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Showing posts tagged with 7.x
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ianatkin | 08 Aug 2012 | 0 comments

As I keep forgetting where the Dell driver cabs are, I thought that I should document it somewhere.... ;-)

http://en.community.dell.com/techcenter/enterprise-client/w/wiki/2065.dell-driver-cab-files-for-enterprise-client-os-deployment.aspx

For those of you out there that download drivers by going through the Dell support website, you'll find these CABs a dream. All the drivers for your model in one place. I generally just do an inf search through the folder structure, looking for the Device ID I need.

Ludovic Ferre | 28 Jul 2012 | 0 comments

This week I had a remote session to help a customer troubleshoot SQL Connectigvity issues. This was a ressurgence of an hold issue, namely the Client Message Dispatcher service would throw regular errors indicating that the Sql Connection is not available or was closed.

The customer had migrated from a local SQL instance to a remote SQL Server (which had multiple benefits, including the switch to a 64-bit platform there) and the problem was apparantly resolved. However it came back this week, so we took a fresh look at it.

First we needed to instrument the Client Message Dispatcher, to acertain whether the issue was really impacting or not. If you are a regular reader of my blog post you will know what my standard answer to these kind of issues is: Altiris Profiler.

Only that the profiler would throw an exception on invokation, of type Cryptographic ... We solved that one issue thanks to Google and the Symantec KB, by simply crafting a new Sql Connection string...

Ludovic Ferre | 23 Jul 2012 | 2 comments

I have struggle a bit with my preferred tool to understand where the profiling data is stored these days, as it has changed quite a bit from the initial release of the tool in version 6.0 SP3 (this dates by quite a bit now).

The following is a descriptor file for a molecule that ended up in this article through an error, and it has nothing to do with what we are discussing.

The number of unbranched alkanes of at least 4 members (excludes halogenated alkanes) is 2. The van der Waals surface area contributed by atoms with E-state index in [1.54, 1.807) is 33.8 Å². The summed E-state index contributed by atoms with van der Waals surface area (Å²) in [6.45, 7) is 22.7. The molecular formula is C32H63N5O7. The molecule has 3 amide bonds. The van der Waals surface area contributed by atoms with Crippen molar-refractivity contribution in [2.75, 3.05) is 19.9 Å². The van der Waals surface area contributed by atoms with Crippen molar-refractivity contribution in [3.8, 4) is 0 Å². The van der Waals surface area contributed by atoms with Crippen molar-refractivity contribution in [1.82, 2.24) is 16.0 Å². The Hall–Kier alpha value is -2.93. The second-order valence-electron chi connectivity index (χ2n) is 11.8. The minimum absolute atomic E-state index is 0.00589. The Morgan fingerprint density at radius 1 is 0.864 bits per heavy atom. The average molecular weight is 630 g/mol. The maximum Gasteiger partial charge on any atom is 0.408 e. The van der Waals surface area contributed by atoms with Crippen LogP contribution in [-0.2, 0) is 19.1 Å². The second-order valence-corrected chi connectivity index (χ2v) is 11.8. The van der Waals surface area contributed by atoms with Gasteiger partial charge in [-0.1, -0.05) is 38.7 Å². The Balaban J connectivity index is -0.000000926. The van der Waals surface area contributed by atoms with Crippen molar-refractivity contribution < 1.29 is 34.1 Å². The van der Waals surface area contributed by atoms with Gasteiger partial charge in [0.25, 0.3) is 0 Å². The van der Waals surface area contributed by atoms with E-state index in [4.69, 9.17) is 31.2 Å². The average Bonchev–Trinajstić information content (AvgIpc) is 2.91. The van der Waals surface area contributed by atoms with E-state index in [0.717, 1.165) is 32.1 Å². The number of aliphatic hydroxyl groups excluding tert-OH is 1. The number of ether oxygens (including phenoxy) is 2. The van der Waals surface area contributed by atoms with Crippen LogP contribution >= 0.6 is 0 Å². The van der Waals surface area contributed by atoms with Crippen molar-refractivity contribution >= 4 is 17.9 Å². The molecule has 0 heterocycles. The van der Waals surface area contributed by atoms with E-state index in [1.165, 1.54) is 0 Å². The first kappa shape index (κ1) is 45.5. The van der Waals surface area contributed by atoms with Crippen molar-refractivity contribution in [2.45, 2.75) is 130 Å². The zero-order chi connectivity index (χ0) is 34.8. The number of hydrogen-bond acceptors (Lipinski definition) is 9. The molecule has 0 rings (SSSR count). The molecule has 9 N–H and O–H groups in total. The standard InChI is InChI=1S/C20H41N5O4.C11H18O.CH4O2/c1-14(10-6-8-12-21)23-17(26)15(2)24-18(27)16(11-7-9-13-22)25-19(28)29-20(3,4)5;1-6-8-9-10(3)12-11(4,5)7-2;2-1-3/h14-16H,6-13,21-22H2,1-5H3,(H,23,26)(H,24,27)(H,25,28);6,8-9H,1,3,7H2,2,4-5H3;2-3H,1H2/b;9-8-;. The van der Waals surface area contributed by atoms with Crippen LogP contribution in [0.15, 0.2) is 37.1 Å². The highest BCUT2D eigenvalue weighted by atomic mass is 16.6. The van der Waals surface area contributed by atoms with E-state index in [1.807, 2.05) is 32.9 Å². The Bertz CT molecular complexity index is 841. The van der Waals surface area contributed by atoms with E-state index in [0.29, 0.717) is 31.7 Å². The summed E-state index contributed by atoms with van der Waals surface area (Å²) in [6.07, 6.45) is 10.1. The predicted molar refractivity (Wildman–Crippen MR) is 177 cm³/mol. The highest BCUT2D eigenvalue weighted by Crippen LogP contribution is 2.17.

It started a few month ago when one of my customer had some issues. We noticed that clearing the profiler was very slow. Going at data rates of just a MiB per second.

I was trying to locate the buffer files, as the profiler versions early from 7.1 used to store the data in a zero-impact buffer file. But this was not yielding any results. I could see from the Windows folder some temp files being written but not much else.

It continued with another customer last week, and today whilst I was opening a 16GiB buffer file it all came clear. I started by cleaning up a local drive to have enough space to old the file and do a local import. After copying the full file at a rate of 375 Mbps (still it took ~10 minutes) I thought I had done most of the...

Ludovic Ferre | 18 Jul 2012 | 0 comments

I have collected Symantec.pl.xml files since the beta in February 2009 and have a repository of 2.5 GiB of XML here at home. I am not devoting much time to the task to be completely honnest, as a shell script take care of verifying if a new file is available every 5 minutes.